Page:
Let’s track down some code that’s not actually in use (and delete it, naturally).
If you have a different method for finding unused code that works well for you, please share it here so others can benefit.
As always, please share your results. I’d love to hear how many lines you manage to excise.
I’m working with a TypeScript monorepo, and it’s very easy for unused code to stay around when features are removed. unused didn’t cut it, but I finally got the chance to try out ts-prune.
It doesn’t work perfectly with monorepos, but it was simple to use and it helped me detect a dead folder with ~400 LOC. It’s not a big deal, but it makes the code a bit cleaner without all of these little unused files
Done! I was able to remove a bunch of unused methods and properties, as well as a couple of entire files. I had never specifically looked for unused code in a .NET solution before, but I found out that Resharper can do it for you. There is a lot more to work through, but I at least got a good start.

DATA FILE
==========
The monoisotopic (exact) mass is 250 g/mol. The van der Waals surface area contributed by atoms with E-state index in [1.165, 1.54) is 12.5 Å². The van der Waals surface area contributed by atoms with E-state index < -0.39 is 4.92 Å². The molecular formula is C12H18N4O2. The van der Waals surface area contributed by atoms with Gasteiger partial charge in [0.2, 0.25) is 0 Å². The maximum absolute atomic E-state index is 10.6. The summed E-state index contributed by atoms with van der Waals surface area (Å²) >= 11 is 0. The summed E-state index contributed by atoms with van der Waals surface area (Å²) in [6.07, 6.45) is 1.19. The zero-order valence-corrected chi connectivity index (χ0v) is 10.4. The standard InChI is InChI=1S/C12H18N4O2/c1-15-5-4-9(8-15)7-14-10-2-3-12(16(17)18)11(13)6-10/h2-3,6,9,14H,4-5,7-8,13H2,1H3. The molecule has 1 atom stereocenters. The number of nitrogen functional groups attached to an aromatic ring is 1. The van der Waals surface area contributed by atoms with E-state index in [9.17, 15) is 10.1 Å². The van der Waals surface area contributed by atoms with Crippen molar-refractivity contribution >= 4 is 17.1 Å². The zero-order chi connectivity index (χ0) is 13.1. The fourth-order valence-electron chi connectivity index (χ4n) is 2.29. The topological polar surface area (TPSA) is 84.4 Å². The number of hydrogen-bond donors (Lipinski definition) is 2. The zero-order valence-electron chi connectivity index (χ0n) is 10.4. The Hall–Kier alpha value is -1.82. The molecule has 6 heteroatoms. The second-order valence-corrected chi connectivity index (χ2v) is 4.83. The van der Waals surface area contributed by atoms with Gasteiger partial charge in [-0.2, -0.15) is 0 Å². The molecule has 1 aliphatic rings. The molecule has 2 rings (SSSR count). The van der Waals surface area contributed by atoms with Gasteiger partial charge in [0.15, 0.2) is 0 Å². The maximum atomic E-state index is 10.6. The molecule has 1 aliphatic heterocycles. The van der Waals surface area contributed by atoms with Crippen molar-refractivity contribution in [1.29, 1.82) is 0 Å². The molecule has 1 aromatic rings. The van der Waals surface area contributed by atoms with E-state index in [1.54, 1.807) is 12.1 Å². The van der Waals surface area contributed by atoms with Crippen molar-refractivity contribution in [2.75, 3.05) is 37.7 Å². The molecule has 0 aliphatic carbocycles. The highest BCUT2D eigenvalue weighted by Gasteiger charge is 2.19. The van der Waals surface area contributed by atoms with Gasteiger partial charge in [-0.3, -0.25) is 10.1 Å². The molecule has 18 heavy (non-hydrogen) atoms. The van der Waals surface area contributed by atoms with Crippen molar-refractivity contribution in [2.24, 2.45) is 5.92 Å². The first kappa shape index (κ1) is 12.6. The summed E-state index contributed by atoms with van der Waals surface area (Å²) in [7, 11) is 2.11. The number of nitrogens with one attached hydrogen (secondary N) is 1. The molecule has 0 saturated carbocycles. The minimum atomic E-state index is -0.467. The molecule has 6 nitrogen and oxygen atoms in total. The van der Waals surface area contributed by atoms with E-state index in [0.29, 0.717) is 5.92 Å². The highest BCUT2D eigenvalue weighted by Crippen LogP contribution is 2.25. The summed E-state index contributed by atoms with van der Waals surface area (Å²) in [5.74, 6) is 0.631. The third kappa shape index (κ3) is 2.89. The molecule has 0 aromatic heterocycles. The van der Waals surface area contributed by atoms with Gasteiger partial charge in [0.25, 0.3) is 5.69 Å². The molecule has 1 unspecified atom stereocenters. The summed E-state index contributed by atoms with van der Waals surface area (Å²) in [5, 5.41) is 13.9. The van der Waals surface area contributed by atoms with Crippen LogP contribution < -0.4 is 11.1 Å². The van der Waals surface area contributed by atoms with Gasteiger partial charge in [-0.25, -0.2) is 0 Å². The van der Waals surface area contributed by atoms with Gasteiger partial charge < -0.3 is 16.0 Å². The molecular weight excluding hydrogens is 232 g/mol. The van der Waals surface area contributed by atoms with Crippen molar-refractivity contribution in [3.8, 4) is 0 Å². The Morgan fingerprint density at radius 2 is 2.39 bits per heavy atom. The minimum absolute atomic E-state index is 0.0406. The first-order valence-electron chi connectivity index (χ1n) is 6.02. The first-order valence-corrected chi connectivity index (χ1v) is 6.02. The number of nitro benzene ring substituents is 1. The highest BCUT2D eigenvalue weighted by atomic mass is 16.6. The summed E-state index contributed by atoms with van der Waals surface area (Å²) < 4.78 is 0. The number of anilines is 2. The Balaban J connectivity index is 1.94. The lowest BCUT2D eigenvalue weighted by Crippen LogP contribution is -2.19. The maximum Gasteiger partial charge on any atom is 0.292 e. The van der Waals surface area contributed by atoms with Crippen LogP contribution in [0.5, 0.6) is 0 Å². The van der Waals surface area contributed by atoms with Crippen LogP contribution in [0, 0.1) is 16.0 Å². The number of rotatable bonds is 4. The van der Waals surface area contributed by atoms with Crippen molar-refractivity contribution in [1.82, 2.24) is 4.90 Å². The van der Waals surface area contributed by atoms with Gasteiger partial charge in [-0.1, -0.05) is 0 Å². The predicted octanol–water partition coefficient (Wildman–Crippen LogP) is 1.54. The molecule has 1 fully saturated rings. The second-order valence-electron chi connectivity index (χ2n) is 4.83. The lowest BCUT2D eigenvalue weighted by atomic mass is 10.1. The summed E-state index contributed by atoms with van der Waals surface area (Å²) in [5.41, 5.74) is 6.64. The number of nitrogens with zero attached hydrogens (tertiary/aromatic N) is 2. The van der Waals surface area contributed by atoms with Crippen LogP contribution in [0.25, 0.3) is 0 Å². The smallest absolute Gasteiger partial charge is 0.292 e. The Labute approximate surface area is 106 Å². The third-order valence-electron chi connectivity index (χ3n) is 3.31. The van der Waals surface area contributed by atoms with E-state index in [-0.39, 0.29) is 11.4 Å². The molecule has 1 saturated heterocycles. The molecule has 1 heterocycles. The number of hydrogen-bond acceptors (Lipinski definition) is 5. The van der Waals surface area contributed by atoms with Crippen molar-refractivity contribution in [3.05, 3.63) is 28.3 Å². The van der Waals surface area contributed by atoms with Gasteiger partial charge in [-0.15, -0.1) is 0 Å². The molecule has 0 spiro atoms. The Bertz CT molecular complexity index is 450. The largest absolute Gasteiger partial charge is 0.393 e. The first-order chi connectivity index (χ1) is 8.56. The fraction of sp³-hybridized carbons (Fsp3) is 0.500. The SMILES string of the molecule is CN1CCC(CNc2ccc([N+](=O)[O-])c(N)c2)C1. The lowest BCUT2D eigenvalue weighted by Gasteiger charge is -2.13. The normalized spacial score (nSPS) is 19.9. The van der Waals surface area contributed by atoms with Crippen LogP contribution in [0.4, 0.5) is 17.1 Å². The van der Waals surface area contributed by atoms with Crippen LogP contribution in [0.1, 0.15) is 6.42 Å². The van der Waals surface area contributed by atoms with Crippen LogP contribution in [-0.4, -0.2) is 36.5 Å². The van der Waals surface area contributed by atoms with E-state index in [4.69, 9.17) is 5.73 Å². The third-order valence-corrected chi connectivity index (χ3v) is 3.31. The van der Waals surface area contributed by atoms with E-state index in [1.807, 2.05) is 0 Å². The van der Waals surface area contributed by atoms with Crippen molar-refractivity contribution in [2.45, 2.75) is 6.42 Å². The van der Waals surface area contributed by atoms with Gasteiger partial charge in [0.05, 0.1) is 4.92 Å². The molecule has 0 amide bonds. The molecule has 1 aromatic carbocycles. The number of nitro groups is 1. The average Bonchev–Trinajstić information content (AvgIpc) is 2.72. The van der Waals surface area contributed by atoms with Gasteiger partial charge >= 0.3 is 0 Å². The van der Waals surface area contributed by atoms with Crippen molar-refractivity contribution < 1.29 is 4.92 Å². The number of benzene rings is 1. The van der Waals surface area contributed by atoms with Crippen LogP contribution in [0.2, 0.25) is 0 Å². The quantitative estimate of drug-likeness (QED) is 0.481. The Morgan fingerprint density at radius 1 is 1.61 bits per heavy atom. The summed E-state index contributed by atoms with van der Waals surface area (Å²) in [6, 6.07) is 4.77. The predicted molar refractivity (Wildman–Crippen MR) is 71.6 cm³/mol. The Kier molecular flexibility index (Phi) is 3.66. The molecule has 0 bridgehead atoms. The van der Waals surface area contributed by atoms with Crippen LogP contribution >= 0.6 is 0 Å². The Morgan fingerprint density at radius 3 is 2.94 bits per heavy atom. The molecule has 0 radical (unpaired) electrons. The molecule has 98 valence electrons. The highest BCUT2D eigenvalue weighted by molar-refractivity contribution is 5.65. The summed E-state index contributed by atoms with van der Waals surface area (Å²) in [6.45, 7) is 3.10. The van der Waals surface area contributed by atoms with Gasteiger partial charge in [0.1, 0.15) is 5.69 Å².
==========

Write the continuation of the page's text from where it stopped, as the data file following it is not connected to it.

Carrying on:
Did some yak shaving on the way since I updated the work laptop to Ventura last night so homebrew/Xcode/ctags config fun. Anyway our codebase has so many candidates, but managed to get rid of a dead method from 2007 that was last called anywhere in 2015.
But most importantly, this exercise reminded me how bad meta-programming affects readability, because the unsued tools reported tons of false positives. Some false positives very obvious to me and I ignored them right away. But others were very obscure, and I was happy that my test suite covered those, and I didn’t delete stuff that was actually still in use and called by meta-programming.
I removed some meta-programming that didn’t actually add much value and replaced it with more explicit code to improve readability and maintainability.